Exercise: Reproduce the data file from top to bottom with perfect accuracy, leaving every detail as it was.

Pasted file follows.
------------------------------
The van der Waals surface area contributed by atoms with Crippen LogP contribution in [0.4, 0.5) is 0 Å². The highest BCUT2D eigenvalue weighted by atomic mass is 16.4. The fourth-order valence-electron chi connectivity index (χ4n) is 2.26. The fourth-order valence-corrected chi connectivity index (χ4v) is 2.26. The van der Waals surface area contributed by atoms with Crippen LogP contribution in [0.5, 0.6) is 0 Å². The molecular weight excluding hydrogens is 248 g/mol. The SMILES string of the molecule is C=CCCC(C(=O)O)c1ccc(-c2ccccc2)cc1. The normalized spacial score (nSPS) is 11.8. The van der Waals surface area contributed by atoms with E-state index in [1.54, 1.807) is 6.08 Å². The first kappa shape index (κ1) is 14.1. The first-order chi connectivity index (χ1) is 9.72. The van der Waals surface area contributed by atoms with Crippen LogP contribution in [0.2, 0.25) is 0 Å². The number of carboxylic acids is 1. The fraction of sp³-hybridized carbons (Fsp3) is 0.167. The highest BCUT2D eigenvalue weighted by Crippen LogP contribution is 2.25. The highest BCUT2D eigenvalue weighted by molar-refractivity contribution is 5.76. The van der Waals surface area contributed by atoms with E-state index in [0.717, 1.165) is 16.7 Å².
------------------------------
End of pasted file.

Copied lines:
The van der Waals surface area contributed by atoms with Crippen LogP contribution in [0.4, 0.5) is 0 Å². The highest BCUT2D eigenvalue weighted by atomic mass is 16.4. The fourth-order valence-electron chi connectivity index (χ4n) is 2.26. The fourth-order valence-corrected chi connectivity index (χ4v) is 2.26. The van der Waals surface area contributed by atoms with Crippen LogP contribution in [0.5, 0.6) is 0 Å². The molecular weight excluding hydrogens is 248 g/mol. The SMILES string of the molecule is C=CCCC(C(=O)O)c1ccc(-c2ccccc2)cc1. The normalized spacial score (nSPS) is 11.8. The van der Waals surface area contributed by atoms with E-state index in [1.54, 1.807) is 6.08 Å². The first kappa shape index (κ1) is 14.1. The first-order chi connectivity index (χ1) is 9.72. The van der Waals surface area contributed by atoms with Crippen LogP contribution in [0.2, 0.25) is 0 Å². The number of carboxylic acids is 1. The fraction of sp³-hybridized carbons (Fsp3) is 0.167. The highest BCUT2D eigenvalue weighted by Crippen LogP contribution is 2.25. The highest BCUT2D eigenvalue weighted by molar-refractivity contribution is 5.76. The van der Waals surface area contributed by atoms with E-state index in [0.717, 1.165) is 16.7 Å².